How Well Do You Know Bespoke Part I

In a new series of two-part conversations, we will be looking into the world of bespoke tailoring by asking what does your tailor do; what is the difference between a cutter and a tailor, and what does the word bespoke mean. If you have any questions and are not able to make it into the shop, join us on Twitter, and join the discussion. 

What does my tailor do?

To the outside world, and those not overly familiar with Savile Row, a tailor might be considered to be the person who does everything. He or she will meet and greet you; take your measurements; discusses cloths and style and then goes away to draft your pattern (more on this shortly). They'll then make the two-piece or three-piece suit themselves, carry out first and/or second fitting, and then deliver the finished product back to the customer. 

Although this model does exist, it is quite rare, particularly around Savile Row. Director, Paul Munday, suggests the whole process could take up to 60 hours to make a suit meaning the tailor is tied to that process and time frame. Without division of labour (a co-operation of individuals performing specific task and roles) this business model is only as good, and as quick, as the person making one suit at a time.

So how does it work?

Well tailoring is split largely into two main areas: there’s your tailors – who make the garments, then there’s your cutter.

Your cutters: Oliver Cross, Paul Munday & Brian Lewis

A cutter? I’ve heard of that but was never actually sure what they did.

Well, according to The Oxford Dictionary it is defined as ‘A person in a tailoring establishment who takes measurements and cuts the cloth’. What is interesting, is that it says nothing about making.

Why is that?

Before I explain that, and without wishing to over complicate matters, I want to make a further important distinction about who can take your measurements. At the bigger tailor houses, cutters may always not be on the same floor as the shop floor so a sales person can take your measurements, discuss style and cloth and pass this onto a cutter. With Meyer & Mortimer being an independent small business our cutters: Brian Lewis, Paul Munday and Oliver Cross occupy both sales (aka front-of-house) and cutting so they’ll not only take your measurements but will also draft your pattern.

Ah, drafting patterns; you said you were going to mention that.

I did. Once a cutter has the measurements and information on style, cloths and ascertained any sloped or square shoulders, pronounced chests and curved backs… they will then translate these figures to paper. The process is called drafting a pattern which is a two dimensional illustration of the jacket and trousers. The result is the customer’s pattern, specific to them, so much so when they change (over time), so does the pattern.

Wow, so a two dimensional record of a three dimensional object, for want of a better word?

Yes, absolutely, and don’t forget that fourth dimension, time, and how that can affect a figure.

Tailors Norris and Charles downstairs in the workshop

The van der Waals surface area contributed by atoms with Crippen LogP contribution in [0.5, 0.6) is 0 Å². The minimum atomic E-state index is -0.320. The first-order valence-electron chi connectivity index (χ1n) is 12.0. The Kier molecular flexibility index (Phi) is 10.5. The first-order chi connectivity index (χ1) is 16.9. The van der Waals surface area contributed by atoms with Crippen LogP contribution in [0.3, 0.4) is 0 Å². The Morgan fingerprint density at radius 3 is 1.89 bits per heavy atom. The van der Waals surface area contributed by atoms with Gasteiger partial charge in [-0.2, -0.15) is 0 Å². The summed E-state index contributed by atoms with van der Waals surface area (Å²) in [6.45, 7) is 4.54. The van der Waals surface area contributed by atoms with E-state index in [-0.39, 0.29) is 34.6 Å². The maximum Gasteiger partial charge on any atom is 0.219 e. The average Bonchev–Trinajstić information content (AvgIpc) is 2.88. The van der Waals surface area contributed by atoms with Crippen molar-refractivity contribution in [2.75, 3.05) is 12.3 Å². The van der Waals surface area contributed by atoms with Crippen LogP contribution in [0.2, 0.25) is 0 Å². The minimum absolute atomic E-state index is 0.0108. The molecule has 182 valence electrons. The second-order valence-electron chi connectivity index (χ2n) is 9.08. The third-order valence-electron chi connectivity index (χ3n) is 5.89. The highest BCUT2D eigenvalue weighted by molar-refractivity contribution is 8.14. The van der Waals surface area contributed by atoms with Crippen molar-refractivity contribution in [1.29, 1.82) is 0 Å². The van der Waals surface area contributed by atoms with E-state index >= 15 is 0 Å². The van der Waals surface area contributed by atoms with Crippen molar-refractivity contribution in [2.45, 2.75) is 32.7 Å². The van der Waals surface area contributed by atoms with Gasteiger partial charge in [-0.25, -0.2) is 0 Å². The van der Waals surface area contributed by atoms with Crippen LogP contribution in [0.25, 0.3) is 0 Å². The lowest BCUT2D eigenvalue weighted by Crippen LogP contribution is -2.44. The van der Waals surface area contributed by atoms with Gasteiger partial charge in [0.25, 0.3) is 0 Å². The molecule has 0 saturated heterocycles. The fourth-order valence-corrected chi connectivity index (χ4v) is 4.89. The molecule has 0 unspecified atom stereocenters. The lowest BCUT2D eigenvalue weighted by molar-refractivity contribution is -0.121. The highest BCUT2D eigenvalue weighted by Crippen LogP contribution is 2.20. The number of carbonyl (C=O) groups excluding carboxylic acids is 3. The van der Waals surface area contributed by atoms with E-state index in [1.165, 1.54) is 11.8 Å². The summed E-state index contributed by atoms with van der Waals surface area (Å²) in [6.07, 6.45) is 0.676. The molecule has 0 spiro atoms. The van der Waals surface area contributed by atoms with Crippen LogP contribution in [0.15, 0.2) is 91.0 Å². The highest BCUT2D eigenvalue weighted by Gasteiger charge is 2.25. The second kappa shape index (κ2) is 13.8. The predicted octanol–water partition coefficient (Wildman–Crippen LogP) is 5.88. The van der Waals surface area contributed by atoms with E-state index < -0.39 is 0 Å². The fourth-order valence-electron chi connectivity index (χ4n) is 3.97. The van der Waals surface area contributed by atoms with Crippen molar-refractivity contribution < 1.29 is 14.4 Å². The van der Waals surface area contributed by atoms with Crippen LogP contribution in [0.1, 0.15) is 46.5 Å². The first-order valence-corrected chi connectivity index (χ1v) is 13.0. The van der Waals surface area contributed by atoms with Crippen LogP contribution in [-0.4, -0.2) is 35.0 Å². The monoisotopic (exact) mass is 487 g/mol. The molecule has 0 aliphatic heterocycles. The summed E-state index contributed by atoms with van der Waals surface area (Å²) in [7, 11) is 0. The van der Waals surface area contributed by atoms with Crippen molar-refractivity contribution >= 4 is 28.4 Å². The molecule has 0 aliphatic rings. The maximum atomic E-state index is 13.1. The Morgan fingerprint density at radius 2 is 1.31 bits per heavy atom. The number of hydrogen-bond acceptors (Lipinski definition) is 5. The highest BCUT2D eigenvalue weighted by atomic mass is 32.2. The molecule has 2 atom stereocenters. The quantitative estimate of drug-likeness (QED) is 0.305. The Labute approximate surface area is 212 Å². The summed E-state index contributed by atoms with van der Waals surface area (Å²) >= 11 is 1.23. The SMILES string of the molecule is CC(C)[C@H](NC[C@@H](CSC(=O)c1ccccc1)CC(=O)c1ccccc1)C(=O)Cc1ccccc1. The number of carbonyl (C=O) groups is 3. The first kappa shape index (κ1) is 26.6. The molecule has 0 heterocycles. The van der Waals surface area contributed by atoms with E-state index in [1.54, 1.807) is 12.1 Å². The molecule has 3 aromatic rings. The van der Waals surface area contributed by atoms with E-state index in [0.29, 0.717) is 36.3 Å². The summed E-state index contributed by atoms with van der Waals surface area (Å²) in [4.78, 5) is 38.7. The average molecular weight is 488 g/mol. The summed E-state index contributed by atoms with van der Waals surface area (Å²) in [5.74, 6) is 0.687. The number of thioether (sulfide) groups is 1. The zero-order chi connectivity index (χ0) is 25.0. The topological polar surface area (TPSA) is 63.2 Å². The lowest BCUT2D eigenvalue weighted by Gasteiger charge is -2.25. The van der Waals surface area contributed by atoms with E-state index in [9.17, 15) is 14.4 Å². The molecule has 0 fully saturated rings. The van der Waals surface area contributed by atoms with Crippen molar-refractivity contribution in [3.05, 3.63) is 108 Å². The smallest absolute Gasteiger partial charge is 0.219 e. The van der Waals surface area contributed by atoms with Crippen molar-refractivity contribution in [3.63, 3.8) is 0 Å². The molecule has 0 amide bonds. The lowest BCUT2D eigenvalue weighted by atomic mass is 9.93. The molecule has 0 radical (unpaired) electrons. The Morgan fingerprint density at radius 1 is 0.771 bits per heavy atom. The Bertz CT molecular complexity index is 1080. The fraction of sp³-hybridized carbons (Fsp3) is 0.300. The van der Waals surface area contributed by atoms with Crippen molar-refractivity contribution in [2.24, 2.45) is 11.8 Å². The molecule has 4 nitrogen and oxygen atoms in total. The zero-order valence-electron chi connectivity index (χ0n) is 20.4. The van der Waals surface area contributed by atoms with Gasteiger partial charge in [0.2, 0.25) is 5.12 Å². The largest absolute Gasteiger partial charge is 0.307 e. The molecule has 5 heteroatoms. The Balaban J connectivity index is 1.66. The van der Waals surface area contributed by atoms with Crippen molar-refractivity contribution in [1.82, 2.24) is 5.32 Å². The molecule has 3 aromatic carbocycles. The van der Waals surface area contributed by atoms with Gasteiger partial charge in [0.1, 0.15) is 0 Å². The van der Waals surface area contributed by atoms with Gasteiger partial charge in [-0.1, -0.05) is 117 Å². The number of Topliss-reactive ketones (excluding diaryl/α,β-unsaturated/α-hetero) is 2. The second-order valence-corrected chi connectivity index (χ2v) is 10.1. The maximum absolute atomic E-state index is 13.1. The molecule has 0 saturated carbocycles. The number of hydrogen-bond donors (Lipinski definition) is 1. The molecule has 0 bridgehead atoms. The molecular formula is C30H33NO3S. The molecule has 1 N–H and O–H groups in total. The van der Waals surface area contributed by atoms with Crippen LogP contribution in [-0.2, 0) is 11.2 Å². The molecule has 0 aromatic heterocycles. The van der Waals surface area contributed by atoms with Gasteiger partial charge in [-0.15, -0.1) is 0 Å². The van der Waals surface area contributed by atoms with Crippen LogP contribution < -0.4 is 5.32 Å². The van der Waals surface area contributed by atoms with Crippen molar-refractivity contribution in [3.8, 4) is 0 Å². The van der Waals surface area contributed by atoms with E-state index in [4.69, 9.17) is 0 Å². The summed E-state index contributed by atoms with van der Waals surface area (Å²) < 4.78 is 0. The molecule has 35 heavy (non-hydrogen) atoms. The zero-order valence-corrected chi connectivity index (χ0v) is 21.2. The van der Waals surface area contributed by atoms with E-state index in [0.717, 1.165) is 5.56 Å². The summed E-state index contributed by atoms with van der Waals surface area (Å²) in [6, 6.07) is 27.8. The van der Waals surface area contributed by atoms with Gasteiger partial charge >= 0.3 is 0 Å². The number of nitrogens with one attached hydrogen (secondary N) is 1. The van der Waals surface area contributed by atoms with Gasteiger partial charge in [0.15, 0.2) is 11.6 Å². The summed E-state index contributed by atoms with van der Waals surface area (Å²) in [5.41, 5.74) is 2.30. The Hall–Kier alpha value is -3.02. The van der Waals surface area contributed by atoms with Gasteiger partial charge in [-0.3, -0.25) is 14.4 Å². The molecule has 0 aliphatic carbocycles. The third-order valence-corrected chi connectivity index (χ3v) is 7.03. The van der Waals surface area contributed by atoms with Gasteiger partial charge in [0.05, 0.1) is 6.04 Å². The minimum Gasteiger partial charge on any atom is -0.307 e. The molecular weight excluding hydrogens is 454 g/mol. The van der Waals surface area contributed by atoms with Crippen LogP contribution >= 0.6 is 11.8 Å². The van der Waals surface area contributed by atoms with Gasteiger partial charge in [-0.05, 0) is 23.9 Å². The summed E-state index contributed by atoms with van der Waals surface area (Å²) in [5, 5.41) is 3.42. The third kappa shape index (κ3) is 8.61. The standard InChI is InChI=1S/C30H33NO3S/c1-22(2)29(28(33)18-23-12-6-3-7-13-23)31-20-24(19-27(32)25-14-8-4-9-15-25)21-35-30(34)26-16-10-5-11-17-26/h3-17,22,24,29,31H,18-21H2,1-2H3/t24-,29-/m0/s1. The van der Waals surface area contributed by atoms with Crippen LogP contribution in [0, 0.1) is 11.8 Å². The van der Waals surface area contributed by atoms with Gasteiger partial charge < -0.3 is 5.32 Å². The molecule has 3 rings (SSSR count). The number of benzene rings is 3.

So what happens next?

The pattern is then cut out and placed on the cloth of choice and outlined with chalk; a process called striking. Once struck, the cloth is cut out with trouser and jacket parts kept separate. Linings, pocketing, fastenings, pads, canvasses… are added to each (Trimmings) and then bundled together to go to the tailors, or makers.

And a tailor will now make those?

A fair assumption but returning to our division of labour point, a house will use a number of tailors to make garments with tailors largely dedicating their lives to one garment.

So there are people who specifically make trousers, jackets and vests?

Absolutely, the detail and skill involved in being the best tailor you can be means that most tailors will spend their whole lives honing their skills on one garment. So your jacket can go to one tailor on one side of the workshop, and your trousers will be at the other end being made by someone else entirely and only coming back together again for the first fitting.

So the cutter then, to use a corporate title, is like a project manager?

Yes, a sartorial project manager who spends years understanding the human form who is able to transfer that to paper is an incredible skill in and of itself, with cutters – like tailors – dedicated their lives to it.

So if I understand this correctly: a Savile Row tailor will dedicate their lives to making one item of clothing, say trousers, but a cutter will measure and cut jackets, overcoats, trousers and vests?

Yes, that’s about – excuse the pun – the size of it.

What about shirts?

A good question. Shirtmaking has cutters and makers too but they tend to operate in their own microcosm with cutters, working in this field, dedicating their cutting work to shorts alone while still passing on the work to the makers.

Like Sean O’Flynn, he’s a cutter then?

Yes, that’s right, Sean O'Flynn and his team downstairs make the shirts on site.
 
To be continued…

Can’t wait? Then please click here for the now published second instalment.

M&M